Note: Toys by Troy shut down their operation at the end of 2007. Instead of removing this write-up, I am leaving it on the web site for a couple of reasons. The steps for installing it are pretty much the same as one from another manufacturer and so you’ll get an idea of what is involved if you decide to do this type of modification. If you happen to come across one on the used market, you’ll have some information about it that can help you do the installation correctly.
At a recent OHV area cleanup, I won a raffle prize. The prize, graciously donated by Troy, of Toys-by-Troy, was a front sport bar setup for my TJ. Since I already had one in the Jeep (welded in no less), Troy allowed me to trade it for something else. I opted to pick up one of his front bumpers. I had been running my old shortened stock bumper and decided it was time to get something a bit more sturdy. So, having the day off, I gave Troy a call and then stopped by to retrieve my prize. I tossed the bumper in the back of the TJ and headed for home for a quick install.
With the bumper home and put on an old blanket that I keep in the garage, I took a quick inventory of everything. I had a light bracket, two T-handles for securing my hi-lift jack, and a couple of nuts and bolts. Looked good to me….time to get started!
A 3/4″ socket, a 15mm wrench, and a #55 Torx made quick work of my existing bumper. (sure am glad I don’t have to lug that winch and mounting plate around all day long!)
I checked the threaded holes, just to make sure everything was OK. I put a few drops of oil on the threads since I didn’t want the bolts to seize on me. I use lock washers on the Grade 8 bolts so I was not worried about the bolts backing out of their holes.
In this picture, you can see two sets of mounting holes on the center tube. These holes are used for securing the hi-lift jack and the light bracket. Since the folks that made the HI-Lift jack decided to use two different hole spacings on their product, Troy set up these two pair of mounting holes to accomodate both jack spacings. So, it does not matter which version of the jack you have, one of the pair of mounting holes will fit it (pretty cool!).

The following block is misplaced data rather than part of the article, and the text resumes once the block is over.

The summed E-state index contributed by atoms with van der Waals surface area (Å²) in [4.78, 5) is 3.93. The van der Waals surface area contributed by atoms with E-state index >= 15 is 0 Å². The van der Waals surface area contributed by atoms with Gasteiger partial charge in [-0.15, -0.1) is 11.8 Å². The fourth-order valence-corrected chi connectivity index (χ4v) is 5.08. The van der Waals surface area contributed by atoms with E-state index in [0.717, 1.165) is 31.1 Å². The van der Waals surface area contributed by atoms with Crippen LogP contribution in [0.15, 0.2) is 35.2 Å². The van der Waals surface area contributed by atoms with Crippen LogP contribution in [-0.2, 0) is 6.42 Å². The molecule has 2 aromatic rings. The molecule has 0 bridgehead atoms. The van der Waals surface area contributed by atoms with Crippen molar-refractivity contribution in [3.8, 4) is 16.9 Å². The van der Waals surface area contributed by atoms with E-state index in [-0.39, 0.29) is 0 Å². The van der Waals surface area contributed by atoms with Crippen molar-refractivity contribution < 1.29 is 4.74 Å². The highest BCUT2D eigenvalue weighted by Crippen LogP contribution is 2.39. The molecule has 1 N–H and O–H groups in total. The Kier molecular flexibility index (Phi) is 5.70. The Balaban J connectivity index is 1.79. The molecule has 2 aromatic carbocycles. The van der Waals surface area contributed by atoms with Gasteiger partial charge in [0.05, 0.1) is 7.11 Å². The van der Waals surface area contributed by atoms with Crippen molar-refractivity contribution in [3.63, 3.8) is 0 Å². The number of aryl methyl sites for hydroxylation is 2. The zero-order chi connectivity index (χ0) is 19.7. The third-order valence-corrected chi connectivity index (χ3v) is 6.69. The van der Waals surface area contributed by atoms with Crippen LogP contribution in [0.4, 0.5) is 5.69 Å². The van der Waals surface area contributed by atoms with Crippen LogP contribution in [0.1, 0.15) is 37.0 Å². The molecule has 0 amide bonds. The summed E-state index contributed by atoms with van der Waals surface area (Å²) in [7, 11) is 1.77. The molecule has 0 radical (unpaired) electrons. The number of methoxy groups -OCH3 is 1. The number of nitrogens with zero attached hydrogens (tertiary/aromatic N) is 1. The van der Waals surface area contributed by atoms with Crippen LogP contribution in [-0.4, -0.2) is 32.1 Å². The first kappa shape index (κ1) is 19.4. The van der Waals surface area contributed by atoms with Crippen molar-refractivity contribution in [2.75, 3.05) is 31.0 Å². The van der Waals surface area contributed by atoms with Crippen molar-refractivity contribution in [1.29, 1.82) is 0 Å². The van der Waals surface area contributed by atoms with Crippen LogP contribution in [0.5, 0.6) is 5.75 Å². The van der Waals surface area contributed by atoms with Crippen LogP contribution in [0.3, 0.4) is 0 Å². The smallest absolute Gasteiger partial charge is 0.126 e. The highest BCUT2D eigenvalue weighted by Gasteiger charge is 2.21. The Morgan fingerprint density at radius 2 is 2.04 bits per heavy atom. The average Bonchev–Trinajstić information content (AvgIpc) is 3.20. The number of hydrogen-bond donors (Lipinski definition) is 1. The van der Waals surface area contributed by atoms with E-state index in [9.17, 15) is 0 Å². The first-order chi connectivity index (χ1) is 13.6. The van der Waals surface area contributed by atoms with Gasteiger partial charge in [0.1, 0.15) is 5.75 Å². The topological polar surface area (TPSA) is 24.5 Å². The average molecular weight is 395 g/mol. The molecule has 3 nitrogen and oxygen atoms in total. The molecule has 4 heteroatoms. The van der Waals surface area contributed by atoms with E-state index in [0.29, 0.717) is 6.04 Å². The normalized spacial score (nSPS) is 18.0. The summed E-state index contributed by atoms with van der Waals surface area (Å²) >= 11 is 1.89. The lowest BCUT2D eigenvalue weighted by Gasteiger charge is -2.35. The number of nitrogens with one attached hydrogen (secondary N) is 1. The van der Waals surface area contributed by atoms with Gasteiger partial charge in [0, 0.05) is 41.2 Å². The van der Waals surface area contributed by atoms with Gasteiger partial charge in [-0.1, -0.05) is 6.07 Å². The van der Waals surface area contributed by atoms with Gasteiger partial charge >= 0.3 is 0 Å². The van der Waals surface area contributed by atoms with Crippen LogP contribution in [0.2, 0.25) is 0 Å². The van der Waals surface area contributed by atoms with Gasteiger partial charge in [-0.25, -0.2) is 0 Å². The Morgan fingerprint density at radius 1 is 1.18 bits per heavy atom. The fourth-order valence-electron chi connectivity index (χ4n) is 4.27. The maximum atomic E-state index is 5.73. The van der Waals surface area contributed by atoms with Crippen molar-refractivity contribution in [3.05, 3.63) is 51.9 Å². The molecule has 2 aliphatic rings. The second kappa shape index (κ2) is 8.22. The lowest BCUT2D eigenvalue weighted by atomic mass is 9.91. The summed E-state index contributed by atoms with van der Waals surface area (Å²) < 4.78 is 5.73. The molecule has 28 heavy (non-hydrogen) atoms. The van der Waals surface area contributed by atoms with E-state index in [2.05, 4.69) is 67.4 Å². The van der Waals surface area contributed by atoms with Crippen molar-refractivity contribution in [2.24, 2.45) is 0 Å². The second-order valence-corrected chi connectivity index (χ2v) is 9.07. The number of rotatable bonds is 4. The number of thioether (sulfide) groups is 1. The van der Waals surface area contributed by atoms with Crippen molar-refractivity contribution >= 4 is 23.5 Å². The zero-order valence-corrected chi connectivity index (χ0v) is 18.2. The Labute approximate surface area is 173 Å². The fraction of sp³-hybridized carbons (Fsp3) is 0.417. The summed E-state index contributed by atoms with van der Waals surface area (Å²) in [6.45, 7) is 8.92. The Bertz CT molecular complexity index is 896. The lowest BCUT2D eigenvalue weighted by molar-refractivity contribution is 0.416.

Well, as luck would have it, I put the HI-Lift bar in place and as you can see, the mounting bolt and the hole did not line up correctly. (Murphy’s Law of Bumper Installation!)
So, the mounting studs were moved from the outer pair of mounting holes…..
and the stud was moved to the inner holes. At the same time, I used the supplied bolt to secure the light bracket in place. That is the bulk of the “setup” for getting your bumper ready to bolt onto your TJ.
I put the winch back up on the frame rails and managed to slip the bumper in underneath the winch mounting plate. Not too bad, if I say so myself! Time to tighten the mounting bolts and reroute my winch power cables back up to the Optima battery.
Toys by Troy Front Bumper
I put the HI-Lift bar on the mounting studs and secured it in place with the two T-handles. Yes, that will work nicely. I decided to pass on mounting my current off-road lights (some rather LARGE 130W Procomp lights) on the light bar. They would all but completely block what remains of my grill. I’ll have to hunt around for some smaller profile off-road lights and put them on the light bracket
Given the way society is today (the part where someone else wants to steal the stuff you bought), I decided to try to secure the jack and hopefully eliminate someone relieving me of it while Lady was sitting in a parking lot. I used a 12″ length of 3/4″ heater hose to keep the chain off of the powder coating. (hey…the bumper is new and yes, it is the only good looking powder coating I have right now!)
By routing the chain as shown above, both major parts of the jack were now chained to the bumper. Granted, the foot isn’t, but if someone is going to steel that, I guess they really do need it worse than I do.
I would have to say that this install doesn’t quite match the difficulty of swapping in a new tranny, but when it was all finished, I think it sure looked a lot nicer! I plan on hitting Axle Alley this weekend…..maybe I’ll get a chance to test it then! From what I’ve heard, it holds up pretty darn well on the rocks.
Toys by Troy Front Bumper
Its been some time now since I put Troy’s bumper up front and I thought I would pass along my thoughts on how it has done and also provide some additional info for you.
Troy has a security bolt for keeping your Hi-Lift jack in place. It replaces the t-handle I had with something that resembles the head of a locking lug nut. When I had Lady in to have the alumi-flex steering and long arm lift installation, he put a couple of them on my front seat and told me to ditch the chain and padlock….so I did!
While running a trail a few weeks ago, the passenger front tire slipped off the rock and I came down pretty hard. Here is a short video clip from my buddy’s camcorder showing just what happened
The bulk of the rock rash on the flare is from the hit in the above video clip. It occurred mostly towards the front and the corner of the flare. I was lucky to have Troy’s bumper on when it happened.
The bang you heard in the movie was the end of the bumper hitting the rock. Lost a bit of the powder coat but that was it. I have no doubt what so ever that it saved the fender from folding in, as I’ve seen so many other TJ fenders do when getting into the rocks. Yeah, the flare looks a little ruff, but I can live with that….and Troy’s bumper too!